‘There are just so many records in Japan,” says Yusuke Ogawa, owner of Universounds, a used record shop selling jazz, soul and funk in the Western suburbs of central Tokyo. Now, with the rise of internet sales as well as the increasingly interconnected music world, buyers worldwide are catching on to Japan’s stockpile of good quality, rare records. Ogawa is one key point in this international record buying culture.
Japan was once a jazz empire. Though there had been jazz music in Japan since the 1920s, it wasn’t until after World War II with the influx of American GIs that the country became obsessed. Even now it’s normal to hear jazz in the most unlikely of places. Just recently, I heard jazz in my local sento (public bathhouse).
Still, people don’t buy records like they used to, and they are not as crazy about jazz as they used to be. That means that there are an inestimable number of old records, not just jazz, in Japan, lying in wait. This has been known for a while, and young people in Japan interested in vinyl have long been the beneficiaries.
However, with the increasing popularity of records and the rise of music communities on the internet, everyone wants to sample Japan’s record stockpile. Within that world, Ogawa has become a very important dealer.
It’s an unlikely scenario. Universounds is located in the back of the second story of a nondescript building in a shopping street in Koenji. All that’s visible at street level is a discrete sign with the store’s logo. The shop is hard to find without knowing where it is already, and was impossible to locate in the days before Google Maps.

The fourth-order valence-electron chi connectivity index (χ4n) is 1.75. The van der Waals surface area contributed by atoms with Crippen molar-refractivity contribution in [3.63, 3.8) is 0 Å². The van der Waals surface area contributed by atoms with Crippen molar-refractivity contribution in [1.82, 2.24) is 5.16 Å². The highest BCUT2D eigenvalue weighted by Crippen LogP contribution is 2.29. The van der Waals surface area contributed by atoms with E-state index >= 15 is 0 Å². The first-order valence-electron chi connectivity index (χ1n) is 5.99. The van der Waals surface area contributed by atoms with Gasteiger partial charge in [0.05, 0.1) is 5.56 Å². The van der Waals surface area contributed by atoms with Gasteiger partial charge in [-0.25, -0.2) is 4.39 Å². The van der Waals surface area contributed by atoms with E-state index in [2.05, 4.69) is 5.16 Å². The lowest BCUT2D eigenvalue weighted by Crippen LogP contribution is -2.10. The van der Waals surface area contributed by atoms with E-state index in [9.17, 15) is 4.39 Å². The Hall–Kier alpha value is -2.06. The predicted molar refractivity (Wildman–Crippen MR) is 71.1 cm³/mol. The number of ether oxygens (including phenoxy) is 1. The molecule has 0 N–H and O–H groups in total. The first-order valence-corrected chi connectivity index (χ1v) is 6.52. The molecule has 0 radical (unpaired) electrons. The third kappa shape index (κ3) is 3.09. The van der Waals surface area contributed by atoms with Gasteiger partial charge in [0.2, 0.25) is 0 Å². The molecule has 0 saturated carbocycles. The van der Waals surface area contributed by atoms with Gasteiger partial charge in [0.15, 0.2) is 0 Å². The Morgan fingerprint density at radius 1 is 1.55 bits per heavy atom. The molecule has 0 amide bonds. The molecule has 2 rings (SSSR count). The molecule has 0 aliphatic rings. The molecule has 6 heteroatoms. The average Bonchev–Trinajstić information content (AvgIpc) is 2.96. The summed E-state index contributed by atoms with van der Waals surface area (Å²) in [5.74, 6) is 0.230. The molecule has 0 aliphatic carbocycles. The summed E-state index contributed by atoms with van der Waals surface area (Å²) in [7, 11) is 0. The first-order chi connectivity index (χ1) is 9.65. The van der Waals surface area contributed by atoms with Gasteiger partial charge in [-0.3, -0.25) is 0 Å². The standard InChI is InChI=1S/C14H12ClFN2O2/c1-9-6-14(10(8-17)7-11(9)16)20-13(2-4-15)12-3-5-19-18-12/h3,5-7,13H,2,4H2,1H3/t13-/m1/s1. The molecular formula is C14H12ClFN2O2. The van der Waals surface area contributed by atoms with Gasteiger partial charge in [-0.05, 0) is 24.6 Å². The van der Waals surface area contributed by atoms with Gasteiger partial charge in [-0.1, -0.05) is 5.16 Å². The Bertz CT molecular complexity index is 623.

Inside the minimal one-room store is a small, constantly rotating selection of high-quality records. The primary focus of Universounds is what in Japan is called spiritual jazz, an offshoot of the free jazz genre. In the late 1960s, jazz giants like John Coltrane and Ornette Coleman played increasingly avant-garde and improvisation-focused music. Then, in the 1970s, many free jazz musicians became influenced by Indian and African musical culture. They began to be interested in mysticism and were often more explicitly political.
Japan was also going through a free jazz boom in the ’60s and ’70s. Responding to both the domestic counter-culture movements and the rise of political consciousness and musical freedom among the jazz community in the U.S., Japanese jazz began to become more political and stylistically avant-garde. At this time, jazz critics, like Kiyoshi Koyama, and musicians began to visit and live in the U.S. — collaborating first hand with musicians who were pushing the boundaries of the genre.
The music created then is inspired, exciting and free. That’s why people today want to listen to it, some 40 years after it was made. While Japanese jazz was long given short shrift by both Japanese and Western audiences, Ogawa says that, “increasingly, Japanese jazz is being more highly valued both domestically and internationally.”